How safe is your pension?

Think your final-salary pension is safe? You might have to think again, says Merryn Somerset Webb.

Think your final-salary pension is safe? You might have to think again. A paper from the Pensions Institute suggests that around 1,000 of the 6,000 UK private-sector pension schemes offering defined benefit pensions (the ones that pay you a percentage of your final salary, inflation-linked for life) are "highly unlikely" to be able to pay out all they owe in full. That's because they have a combined pension deficit of £45bn that they will never be able to make up. The situation is so bad, says the Pensions Institute, that radical measures are needed: they want pension schemes in trouble to be able to restrict members' benefits even if their pensions are already in payment. Doesn't sound good, does it?

What's gone wrong with these schemes? And who should you blame? The answer looks complicated at first glance. First, Gordon Brown removed the pension fund dividend tax credit, which cut the total return to any money the funds had invested. Secondly, companies took holidays from paying into their funds when stockmarkets were booming, and they looked fully funded. That looks stupid now, but probably seemed perfectly justified then. Third, life expectancy has risen much faster than trustees expected so the schemes have to pay out on average for way longer than they intended. And fourth, in a desperate effort to cut their investment risks, pension funds have dumped equities and poured into bonds, the yield on which has completely collapsed. But the answer isn't really as complicated as it looks. The last point is the one that matters the one that is overwhelming these funds. The lower the projected yield is on a fund, the more cashit needs to meet its future obligations.

The lower interest rates go, the bigger pension fund deficits get. And right now interest rates are ludicrously (and clearly damagingly) low. That brings us back to who we might blame. How about the people who set super low interest rates in the first place?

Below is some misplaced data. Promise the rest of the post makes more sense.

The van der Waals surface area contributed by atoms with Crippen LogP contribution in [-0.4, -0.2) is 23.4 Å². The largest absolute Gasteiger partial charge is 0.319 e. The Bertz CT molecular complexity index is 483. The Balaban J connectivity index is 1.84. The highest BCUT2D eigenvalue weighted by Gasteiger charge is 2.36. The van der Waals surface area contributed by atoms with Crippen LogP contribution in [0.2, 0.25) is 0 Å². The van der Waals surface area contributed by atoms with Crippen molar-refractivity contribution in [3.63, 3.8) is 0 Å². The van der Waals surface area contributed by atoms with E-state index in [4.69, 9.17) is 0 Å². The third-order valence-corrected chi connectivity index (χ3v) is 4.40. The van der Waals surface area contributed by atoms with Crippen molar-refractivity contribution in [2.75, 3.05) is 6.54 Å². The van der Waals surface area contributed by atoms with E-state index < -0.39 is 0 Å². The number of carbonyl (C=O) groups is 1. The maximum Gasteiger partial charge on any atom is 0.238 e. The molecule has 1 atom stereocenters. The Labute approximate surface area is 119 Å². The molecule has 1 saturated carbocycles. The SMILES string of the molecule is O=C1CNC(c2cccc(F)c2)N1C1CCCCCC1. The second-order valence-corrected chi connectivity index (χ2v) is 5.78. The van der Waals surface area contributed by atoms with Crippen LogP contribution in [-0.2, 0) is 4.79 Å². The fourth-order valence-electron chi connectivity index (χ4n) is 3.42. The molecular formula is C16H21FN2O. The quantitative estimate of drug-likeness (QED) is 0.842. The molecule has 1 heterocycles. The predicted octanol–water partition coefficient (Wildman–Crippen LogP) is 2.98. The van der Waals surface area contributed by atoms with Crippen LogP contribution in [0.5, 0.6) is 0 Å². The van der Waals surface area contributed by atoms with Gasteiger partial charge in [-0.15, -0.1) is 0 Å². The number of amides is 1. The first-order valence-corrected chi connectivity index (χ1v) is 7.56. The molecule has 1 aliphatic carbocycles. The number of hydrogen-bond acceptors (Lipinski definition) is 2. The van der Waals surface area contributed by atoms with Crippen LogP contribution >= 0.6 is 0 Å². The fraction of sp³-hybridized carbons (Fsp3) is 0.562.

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You hear a lot about how low interest rates and the quantitative easing (QE) that pushed bond yields down so much saved the West in the wake of the financial crisis. You don't hear so much about how the extreme policies of our central banks played a major part in causing the financial crisis in the first place; about how they have driven an insane mis-allocation of capital since; about how they make cash savings pointless; drive bubbles; induce asset price volatility (as we all frantically try to second-guess what they might do and get it wrong); and generally make the world a rather more confusing place than it could be. You probably should. Either way, if you get an unexpected call from your pension provider in 2016 saying that the payments you thought were guaranteed for life are about to be cut, you will know who to blame the unelected officials running our monetary policy.

Merryn Somerset Webb

Merryn Somerset Webb started her career in Tokyo at public broadcaster NHK before becoming a Japanese equity broker at what was then Warburgs. She went on to work at SBC and UBS without moving from her desk in Kamiyacho (it was the age of mergers).

After five years in Japan she returned to work in the UK at Paribas. This soon became BNP Paribas. Again, no desk move was required. On leaving the City, Merryn helped The Week magazine with its City pages before becoming the launch editor of MoneyWeek in 2000 and taking on columns first in the Sunday Times and then in 2009 in the Financial Times

Twenty years on, MoneyWeek is the best-selling financial magazine in the UK. Merryn was its Editor in Chief until 2022. She is now a senior columnist at Bloomberg and host of the Merryn Talks Money podcast -  but still writes for Moneyweek monthly. 

Merryn is also is a non executive director of two investment trusts – BlackRock Throgmorton, and the Murray Income Investment Trust.